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Saving for (No) Sex: The Effects of Precautionary Savings on Transactional Sex

Tuesday, October 24, 2017 - 12:30pm to 2:00pm


Kelly Jones, International Food Policy Research Institute


Justin Sandefur, Center for Global Development

Transactional sex (sex for money) is a common risk-coping behavior in sub-Saharan Africa and is believed to be a leading driver of the HIV/AIDS epidemic. In her upcoming paper, Kelly Jones and her coauthors examine whether access to precautionary savings can mitigate the use of transactional sex as a response to negative shocks. In a field experiment in Kenya, half of the over 600 vulnerable women participants were randomly assigned a savings intervention that consists of opening a mobile banking savings account labeled for emergency expenses and individual goals. They find that the intervention led to an increase in total mobile savings, reductions in transactional sex as a risk-coping response to shocks, and a decrease in symptoms of sexually transmitted infections.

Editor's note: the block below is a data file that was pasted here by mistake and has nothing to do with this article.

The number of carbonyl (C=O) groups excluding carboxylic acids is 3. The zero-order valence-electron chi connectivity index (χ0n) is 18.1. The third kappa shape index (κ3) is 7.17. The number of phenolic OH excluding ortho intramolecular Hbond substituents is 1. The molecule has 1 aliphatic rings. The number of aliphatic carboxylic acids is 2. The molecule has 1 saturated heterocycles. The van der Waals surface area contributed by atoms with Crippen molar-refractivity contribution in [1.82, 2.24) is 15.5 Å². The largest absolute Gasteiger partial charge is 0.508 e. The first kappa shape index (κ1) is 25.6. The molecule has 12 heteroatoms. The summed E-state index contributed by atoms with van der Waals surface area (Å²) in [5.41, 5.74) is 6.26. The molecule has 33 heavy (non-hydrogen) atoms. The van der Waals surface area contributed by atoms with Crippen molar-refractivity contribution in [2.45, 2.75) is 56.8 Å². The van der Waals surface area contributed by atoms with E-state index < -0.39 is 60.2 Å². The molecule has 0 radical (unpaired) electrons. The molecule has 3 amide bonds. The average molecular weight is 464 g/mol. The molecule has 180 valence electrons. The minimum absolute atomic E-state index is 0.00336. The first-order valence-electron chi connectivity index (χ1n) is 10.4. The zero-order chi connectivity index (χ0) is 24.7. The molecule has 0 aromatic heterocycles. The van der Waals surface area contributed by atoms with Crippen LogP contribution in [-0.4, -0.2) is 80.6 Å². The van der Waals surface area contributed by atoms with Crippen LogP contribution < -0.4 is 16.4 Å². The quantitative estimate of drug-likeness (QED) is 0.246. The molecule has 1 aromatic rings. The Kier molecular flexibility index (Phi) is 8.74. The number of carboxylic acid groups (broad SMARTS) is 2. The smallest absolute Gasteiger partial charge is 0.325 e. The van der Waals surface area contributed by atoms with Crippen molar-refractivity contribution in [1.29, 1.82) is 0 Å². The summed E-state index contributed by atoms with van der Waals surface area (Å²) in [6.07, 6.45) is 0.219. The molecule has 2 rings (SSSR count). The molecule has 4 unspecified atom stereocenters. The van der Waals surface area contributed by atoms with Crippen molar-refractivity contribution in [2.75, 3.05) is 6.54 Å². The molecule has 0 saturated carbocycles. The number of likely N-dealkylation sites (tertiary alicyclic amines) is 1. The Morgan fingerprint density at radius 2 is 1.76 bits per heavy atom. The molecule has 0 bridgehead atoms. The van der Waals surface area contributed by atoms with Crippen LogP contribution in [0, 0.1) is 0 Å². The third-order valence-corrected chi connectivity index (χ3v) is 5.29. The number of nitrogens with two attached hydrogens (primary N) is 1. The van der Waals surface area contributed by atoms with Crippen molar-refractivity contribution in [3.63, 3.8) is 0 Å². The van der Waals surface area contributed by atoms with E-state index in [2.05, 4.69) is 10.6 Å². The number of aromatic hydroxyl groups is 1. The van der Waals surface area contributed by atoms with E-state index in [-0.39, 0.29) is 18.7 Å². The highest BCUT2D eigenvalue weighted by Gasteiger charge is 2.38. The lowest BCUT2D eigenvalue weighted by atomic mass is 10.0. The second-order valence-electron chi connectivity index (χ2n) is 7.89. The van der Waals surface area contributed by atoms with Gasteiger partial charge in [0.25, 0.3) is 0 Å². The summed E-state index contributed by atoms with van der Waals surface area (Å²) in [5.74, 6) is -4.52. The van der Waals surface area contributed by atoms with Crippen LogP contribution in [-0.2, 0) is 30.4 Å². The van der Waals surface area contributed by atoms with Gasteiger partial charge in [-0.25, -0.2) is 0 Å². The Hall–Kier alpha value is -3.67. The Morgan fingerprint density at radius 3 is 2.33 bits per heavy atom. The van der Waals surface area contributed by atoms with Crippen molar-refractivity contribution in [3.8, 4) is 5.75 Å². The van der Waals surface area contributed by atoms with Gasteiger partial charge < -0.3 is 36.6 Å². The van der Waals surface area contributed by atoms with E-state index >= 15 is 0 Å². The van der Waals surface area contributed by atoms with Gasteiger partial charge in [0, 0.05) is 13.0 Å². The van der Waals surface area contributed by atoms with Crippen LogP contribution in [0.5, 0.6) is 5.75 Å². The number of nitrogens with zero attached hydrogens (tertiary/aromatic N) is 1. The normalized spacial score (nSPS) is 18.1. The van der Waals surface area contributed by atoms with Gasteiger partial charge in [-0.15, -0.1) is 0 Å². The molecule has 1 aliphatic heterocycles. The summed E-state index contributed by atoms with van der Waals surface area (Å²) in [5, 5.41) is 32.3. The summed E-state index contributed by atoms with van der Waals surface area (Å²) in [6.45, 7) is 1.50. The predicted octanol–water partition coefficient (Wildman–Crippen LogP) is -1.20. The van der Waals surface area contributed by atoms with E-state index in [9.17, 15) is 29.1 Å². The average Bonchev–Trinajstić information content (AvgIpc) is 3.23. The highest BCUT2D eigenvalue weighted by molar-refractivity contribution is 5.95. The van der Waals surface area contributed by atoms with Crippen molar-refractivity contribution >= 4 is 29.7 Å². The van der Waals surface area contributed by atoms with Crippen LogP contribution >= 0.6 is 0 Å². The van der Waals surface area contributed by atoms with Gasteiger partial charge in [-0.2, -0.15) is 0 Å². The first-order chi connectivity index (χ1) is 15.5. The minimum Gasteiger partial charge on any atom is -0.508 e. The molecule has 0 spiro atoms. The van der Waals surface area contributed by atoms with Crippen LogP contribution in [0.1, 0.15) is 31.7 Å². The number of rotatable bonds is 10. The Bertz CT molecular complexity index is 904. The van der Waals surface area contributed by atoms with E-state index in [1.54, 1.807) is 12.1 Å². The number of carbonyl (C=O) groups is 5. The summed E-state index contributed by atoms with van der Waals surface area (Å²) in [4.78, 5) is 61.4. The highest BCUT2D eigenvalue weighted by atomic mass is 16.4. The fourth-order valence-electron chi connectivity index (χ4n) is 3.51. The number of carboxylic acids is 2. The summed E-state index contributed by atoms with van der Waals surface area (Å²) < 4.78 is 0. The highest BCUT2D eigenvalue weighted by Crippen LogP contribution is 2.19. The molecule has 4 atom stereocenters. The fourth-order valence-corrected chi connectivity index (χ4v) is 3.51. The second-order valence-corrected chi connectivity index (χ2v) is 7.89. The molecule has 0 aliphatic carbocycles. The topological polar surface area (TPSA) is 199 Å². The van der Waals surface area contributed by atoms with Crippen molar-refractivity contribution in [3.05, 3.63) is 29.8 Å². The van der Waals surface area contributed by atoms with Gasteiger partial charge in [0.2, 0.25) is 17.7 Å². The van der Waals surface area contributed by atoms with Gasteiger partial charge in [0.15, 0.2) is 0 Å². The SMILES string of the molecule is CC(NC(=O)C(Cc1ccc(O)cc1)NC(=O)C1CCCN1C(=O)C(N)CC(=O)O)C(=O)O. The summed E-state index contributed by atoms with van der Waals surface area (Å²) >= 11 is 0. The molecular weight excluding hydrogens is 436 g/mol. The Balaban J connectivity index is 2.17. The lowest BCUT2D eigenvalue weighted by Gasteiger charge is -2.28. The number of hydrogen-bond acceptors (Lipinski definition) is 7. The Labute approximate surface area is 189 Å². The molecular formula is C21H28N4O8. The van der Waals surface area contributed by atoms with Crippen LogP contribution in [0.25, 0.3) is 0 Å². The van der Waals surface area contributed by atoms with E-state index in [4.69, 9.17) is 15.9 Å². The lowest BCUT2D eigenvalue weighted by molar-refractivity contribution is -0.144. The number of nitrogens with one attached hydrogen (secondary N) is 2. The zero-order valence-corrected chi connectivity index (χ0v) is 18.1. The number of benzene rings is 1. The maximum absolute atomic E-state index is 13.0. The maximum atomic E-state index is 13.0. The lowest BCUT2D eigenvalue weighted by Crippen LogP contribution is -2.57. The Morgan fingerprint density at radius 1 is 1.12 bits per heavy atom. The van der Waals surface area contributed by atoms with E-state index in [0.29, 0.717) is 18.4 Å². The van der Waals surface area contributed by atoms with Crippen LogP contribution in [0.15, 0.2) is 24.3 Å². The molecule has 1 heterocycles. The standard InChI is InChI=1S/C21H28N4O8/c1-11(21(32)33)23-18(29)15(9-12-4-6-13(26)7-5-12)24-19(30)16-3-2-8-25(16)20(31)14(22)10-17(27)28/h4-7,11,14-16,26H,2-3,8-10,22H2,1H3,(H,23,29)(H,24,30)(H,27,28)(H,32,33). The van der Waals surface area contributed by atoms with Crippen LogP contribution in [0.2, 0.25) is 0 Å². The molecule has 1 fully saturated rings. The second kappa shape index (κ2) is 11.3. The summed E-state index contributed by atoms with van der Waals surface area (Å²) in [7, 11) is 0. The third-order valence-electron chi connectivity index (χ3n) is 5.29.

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Photo of Justin Sandefur
Co-Director of Education Policy and Senior Fellow

Tuesday, October 24
12:30 - 2:00 p.m.
Please bring your lunch; beverages will be provided.